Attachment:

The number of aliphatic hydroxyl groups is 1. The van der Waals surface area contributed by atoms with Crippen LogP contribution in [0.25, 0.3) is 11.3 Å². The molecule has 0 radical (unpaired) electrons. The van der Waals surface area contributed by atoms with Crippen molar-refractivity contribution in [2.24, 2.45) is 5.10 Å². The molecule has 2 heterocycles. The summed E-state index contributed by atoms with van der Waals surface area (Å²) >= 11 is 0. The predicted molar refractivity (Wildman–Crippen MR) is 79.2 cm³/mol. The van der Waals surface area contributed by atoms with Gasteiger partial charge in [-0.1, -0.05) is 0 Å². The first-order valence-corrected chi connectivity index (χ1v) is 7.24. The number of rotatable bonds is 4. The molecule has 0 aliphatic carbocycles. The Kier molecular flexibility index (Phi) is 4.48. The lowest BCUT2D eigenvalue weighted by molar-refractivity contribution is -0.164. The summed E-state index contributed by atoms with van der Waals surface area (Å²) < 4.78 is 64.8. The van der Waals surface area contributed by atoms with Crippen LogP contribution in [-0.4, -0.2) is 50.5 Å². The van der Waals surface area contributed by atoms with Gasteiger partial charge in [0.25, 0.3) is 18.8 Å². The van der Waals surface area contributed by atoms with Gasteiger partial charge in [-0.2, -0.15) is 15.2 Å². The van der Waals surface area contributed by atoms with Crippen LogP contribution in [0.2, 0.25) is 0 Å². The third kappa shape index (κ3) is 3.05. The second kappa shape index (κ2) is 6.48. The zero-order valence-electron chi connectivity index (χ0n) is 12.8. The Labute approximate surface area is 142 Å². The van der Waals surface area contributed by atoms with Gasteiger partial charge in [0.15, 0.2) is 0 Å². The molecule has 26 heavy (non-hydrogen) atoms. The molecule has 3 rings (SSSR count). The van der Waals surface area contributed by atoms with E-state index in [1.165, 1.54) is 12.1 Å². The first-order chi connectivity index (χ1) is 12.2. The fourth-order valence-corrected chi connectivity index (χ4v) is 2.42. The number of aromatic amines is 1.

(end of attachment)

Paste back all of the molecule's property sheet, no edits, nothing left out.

The number of aliphatic hydroxyl groups is 1. The van der Waals surface area contributed by atoms with Crippen LogP contribution in [0.25, 0.3) is 11.3 Å². The molecule has 0 radical (unpaired) electrons. The van der Waals surface area contributed by atoms with Crippen molar-refractivity contribution in [2.24, 2.45) is 5.10 Å². The molecule has 2 heterocycles. The summed E-state index contributed by atoms with van der Waals surface area (Å²) >= 11 is 0. The predicted molar refractivity (Wildman–Crippen MR) is 79.2 cm³/mol. The van der Waals surface area contributed by atoms with Gasteiger partial charge in [-0.1, -0.05) is 0 Å². The first-order valence-corrected chi connectivity index (χ1v) is 7.24. The number of rotatable bonds is 4. The molecule has 0 aliphatic carbocycles. The Kier molecular flexibility index (Phi) is 4.48. The lowest BCUT2D eigenvalue weighted by molar-refractivity contribution is -0.164. The summed E-state index contributed by atoms with van der Waals surface area (Å²) < 4.78 is 64.8. The van der Waals surface area contributed by atoms with Crippen LogP contribution in [-0.4, -0.2) is 50.5 Å². The van der Waals surface area contributed by atoms with Gasteiger partial charge in [0.25, 0.3) is 18.8 Å². The van der Waals surface area contributed by atoms with Gasteiger partial charge in [-0.2, -0.15) is 15.2 Å². The van der Waals surface area contributed by atoms with Crippen LogP contribution in [0.2, 0.25) is 0 Å². The third kappa shape index (κ3) is 3.05. The second kappa shape index (κ2) is 6.48. The zero-order valence-electron chi connectivity index (χ0n) is 12.8. The Labute approximate surface area is 142 Å². The van der Waals surface area contributed by atoms with Gasteiger partial charge in [0.15, 0.2) is 0 Å². The molecule has 26 heavy (non-hydrogen) atoms. The molecule has 3 rings (SSSR count). The van der Waals surface area contributed by atoms with E-state index in [1.165, 1.54) is 12.1 Å². The first-order chi connectivity index (χ1) is 12.2. The fourth-order valence-corrected chi connectivity index (χ4v) is 2.42. The number of aromatic amines is 1.